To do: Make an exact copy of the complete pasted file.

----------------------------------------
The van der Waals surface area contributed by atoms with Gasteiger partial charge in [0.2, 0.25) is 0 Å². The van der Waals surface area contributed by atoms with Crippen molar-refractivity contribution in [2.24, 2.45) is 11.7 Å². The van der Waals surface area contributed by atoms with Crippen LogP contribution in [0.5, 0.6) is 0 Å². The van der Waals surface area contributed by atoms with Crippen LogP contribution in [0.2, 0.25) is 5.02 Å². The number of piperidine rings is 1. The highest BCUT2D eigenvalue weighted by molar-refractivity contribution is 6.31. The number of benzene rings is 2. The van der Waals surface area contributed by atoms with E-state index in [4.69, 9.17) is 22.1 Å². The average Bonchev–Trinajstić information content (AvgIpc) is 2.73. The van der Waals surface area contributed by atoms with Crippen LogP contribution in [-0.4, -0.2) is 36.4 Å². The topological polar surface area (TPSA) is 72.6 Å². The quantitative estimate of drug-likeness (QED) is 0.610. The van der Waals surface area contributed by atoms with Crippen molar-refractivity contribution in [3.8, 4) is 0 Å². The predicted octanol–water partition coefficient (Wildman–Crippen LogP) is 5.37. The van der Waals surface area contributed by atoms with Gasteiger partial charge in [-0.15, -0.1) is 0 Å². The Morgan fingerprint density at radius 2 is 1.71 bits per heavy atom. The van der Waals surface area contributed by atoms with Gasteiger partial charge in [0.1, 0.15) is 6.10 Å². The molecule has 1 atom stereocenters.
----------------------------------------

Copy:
The van der Waals surface area contributed by atoms with Gasteiger partial charge in [0.2, 0.25) is 0 Å². The van der Waals surface area contributed by atoms with Crippen molar-refractivity contribution in [2.24, 2.45) is 11.7 Å². The van der Waals surface area contributed by atoms with Crippen LogP contribution in [0.5, 0.6) is 0 Å². The van der Waals surface area contributed by atoms with Crippen LogP contribution in [0.2, 0.25) is 5.02 Å². The number of piperidine rings is 1. The highest BCUT2D eigenvalue weighted by molar-refractivity contribution is 6.31. The number of benzene rings is 2. The van der Waals surface area contributed by atoms with E-state index in [4.69, 9.17) is 22.1 Å². The average Bonchev–Trinajstić information content (AvgIpc) is 2.73. The van der Waals surface area contributed by atoms with Crippen LogP contribution in [-0.4, -0.2) is 36.4 Å². The topological polar surface area (TPSA) is 72.6 Å². The quantitative estimate of drug-likeness (QED) is 0.610. The van der Waals surface area contributed by atoms with Crippen molar-refractivity contribution in [3.8, 4) is 0 Å². The predicted octanol–water partition coefficient (Wildman–Crippen LogP) is 5.37. The van der Waals surface area contributed by atoms with Gasteiger partial charge in [-0.15, -0.1) is 0 Å². The Morgan fingerprint density at radius 2 is 1.71 bits per heavy atom. The van der Waals surface area contributed by atoms with Gasteiger partial charge in [0.1, 0.15) is 6.10 Å². The molecule has 1 atom stereocenters.